The study, entitled Impact of Media Context on Advertising Memory: A Meta-Analysis of Advertising Effectiveness, assessed the importance of “media context in which advertisements are placed – also known as the media environment – on advertising effects”.
In doing so, it drew on a meta-analysis of 497 “effect sizes” gathered from 70 different studies that focused on advertising recall and recognition.
One finding was that there is “high media involvement, greater media–advertising-content congruency, and program liking positively affected advertising memory” among consumers.
Another learning was that “highly arousing, humorous, violent, sexual, and suspenseful content negatively affected advertising memory”.
The study’s authors – Eun Sook Kwon (Rochester Institute of Technology), Karen Whitehill King (University of Georgia), Greg Nyilasy (University of Melbourne) and Leonard N. Reid (University of Georgia/Virginia Commonwealth University) – drilled down further into this area.
“Advertisers accordingly should rely not only on information such as ratings, reach, or readership but also on specific media-context factors that exert positive, negative, or neutral influence on memory for the placed advertisements,” they wrote. “This is especially relevant for programmatic buying.”
A second “important finding”, the scholars argued, was that “media-context factors seem to elicit higher recall and recognition for advertising than for brand (e.g., involvement, arousal, attention, transportation)”.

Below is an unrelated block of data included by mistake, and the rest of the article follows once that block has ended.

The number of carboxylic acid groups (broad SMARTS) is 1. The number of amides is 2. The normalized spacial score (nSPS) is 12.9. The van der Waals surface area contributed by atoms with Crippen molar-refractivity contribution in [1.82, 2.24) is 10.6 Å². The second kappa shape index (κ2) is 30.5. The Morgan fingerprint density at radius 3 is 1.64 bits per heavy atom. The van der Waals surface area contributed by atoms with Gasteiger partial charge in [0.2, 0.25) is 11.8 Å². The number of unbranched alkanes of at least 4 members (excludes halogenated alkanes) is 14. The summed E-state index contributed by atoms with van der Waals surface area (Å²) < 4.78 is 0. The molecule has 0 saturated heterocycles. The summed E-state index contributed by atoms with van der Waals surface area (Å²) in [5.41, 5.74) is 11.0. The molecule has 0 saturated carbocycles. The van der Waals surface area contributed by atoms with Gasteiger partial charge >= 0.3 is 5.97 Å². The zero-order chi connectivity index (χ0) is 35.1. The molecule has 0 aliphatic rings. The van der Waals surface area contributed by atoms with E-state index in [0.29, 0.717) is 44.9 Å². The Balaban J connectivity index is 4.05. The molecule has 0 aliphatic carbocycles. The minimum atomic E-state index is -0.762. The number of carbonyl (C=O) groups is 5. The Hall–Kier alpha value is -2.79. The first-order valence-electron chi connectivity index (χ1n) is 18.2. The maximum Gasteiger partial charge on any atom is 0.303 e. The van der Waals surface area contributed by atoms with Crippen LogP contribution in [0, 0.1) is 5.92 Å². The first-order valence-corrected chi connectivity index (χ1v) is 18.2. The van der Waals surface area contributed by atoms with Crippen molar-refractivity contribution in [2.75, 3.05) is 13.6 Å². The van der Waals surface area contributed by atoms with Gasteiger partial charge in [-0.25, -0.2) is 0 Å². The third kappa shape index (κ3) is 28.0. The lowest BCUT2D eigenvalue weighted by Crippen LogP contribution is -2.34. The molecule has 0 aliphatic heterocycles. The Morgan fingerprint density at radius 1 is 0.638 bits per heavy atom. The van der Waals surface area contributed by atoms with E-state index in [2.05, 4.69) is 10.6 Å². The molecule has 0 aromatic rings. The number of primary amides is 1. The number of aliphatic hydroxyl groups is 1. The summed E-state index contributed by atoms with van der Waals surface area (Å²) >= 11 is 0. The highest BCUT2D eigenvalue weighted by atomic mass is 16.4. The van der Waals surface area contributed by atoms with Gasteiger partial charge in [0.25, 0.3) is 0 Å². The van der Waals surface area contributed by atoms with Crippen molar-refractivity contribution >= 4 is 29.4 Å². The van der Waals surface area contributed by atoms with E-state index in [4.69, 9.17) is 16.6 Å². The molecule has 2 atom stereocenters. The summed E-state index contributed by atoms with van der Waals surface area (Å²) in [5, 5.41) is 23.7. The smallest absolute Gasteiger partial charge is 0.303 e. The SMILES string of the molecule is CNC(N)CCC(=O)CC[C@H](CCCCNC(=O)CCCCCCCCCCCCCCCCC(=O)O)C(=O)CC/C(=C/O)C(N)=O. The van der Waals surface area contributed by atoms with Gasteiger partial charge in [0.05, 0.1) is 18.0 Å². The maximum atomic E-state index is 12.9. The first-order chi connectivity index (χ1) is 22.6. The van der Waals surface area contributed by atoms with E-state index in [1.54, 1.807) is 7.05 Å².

“The finding should be troubling for advertising professionals, given that it is memory for advertised brands, not memory for the advertising content itself, that media-placed advertising should be achieving,” they wrote.
“The implication of the advertising-memory discrepancy is that advertisements are not fulfilling their primary communication task under varying media-context conditions.”
A third key point was that “fictitious brands tended to yield a stronger impact on advertising memory than real brands (e.g., involvement, entertainment and enjoyment, transportation media-context factor) in the research context”.
One possible reason was that consumers use media context to “evaluate unfamiliar advertised brands” in a manner that is not required for well-known products.
“The findings suggest that media professionals should consider media contexts especially when they are launching a new brand and trying to reach new, nonuser target audiences lacking in brand awareness,” the study asserted.
Sourced from Journal of Advertising Research; additional content by WARC staff